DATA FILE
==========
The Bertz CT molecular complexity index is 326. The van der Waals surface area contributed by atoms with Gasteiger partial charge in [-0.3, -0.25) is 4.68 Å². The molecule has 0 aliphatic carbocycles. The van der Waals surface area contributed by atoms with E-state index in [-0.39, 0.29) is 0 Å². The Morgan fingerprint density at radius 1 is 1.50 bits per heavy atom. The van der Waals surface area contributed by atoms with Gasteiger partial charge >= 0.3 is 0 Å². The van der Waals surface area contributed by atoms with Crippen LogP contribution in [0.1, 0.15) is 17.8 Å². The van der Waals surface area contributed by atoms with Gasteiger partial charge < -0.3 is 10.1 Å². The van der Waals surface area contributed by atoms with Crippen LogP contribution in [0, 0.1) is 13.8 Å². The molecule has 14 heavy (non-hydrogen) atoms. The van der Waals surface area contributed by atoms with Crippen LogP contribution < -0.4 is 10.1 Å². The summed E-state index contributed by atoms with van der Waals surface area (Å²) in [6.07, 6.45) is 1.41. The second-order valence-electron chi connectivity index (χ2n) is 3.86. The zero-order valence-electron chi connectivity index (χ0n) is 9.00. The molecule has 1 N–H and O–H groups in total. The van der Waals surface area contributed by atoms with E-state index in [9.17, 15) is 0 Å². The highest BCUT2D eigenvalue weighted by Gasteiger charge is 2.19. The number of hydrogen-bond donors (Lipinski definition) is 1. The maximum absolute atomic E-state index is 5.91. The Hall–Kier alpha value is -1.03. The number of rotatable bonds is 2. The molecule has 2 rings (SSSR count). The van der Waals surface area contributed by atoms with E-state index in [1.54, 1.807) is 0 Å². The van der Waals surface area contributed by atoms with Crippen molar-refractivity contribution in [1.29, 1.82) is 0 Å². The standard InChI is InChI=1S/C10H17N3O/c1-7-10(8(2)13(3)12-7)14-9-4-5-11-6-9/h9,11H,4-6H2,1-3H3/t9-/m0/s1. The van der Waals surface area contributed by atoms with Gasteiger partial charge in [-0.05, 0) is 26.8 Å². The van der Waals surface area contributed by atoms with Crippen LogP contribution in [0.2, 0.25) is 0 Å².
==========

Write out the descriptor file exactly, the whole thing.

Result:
The Bertz CT molecular complexity index is 326. The van der Waals surface area contributed by atoms with Gasteiger partial charge in [-0.3, -0.25) is 4.68 Å². The molecule has 0 aliphatic carbocycles. The van der Waals surface area contributed by atoms with E-state index in [-0.39, 0.29) is 0 Å². The Morgan fingerprint density at radius 1 is 1.50 bits per heavy atom. The van der Waals surface area contributed by atoms with Gasteiger partial charge >= 0.3 is 0 Å². The van der Waals surface area contributed by atoms with Crippen LogP contribution in [0.1, 0.15) is 17.8 Å². The van der Waals surface area contributed by atoms with Gasteiger partial charge < -0.3 is 10.1 Å². The van der Waals surface area contributed by atoms with Crippen LogP contribution in [0, 0.1) is 13.8 Å². The molecule has 14 heavy (non-hydrogen) atoms. The van der Waals surface area contributed by atoms with Crippen LogP contribution < -0.4 is 10.1 Å². The summed E-state index contributed by atoms with van der Waals surface area (Å²) in [6.07, 6.45) is 1.41. The second-order valence-electron chi connectivity index (χ2n) is 3.86. The zero-order valence-electron chi connectivity index (χ0n) is 9.00. The molecule has 1 N–H and O–H groups in total. The van der Waals surface area contributed by atoms with E-state index in [9.17, 15) is 0 Å². The highest BCUT2D eigenvalue weighted by Gasteiger charge is 2.19. The number of hydrogen-bond donors (Lipinski definition) is 1. The maximum absolute atomic E-state index is 5.91. The Hall–Kier alpha value is -1.03. The number of rotatable bonds is 2. The molecule has 2 rings (SSSR count). The van der Waals surface area contributed by atoms with E-state index in [1.54, 1.807) is 0 Å². The van der Waals surface area contributed by atoms with Crippen molar-refractivity contribution in [1.29, 1.82) is 0 Å². The standard InChI is InChI=1S/C10H17N3O/c1-7-10(8(2)13(3)12-7)14-9-4-5-11-6-9/h9,11H,4-6H2,1-3H3/t9-/m0/s1. The van der Waals surface area contributed by atoms with Gasteiger partial charge in [-0.05, 0) is 26.8 Å². The van der Waals surface area contributed by atoms with Crippen LogP contribution in [0.2, 0.25) is 0 Å².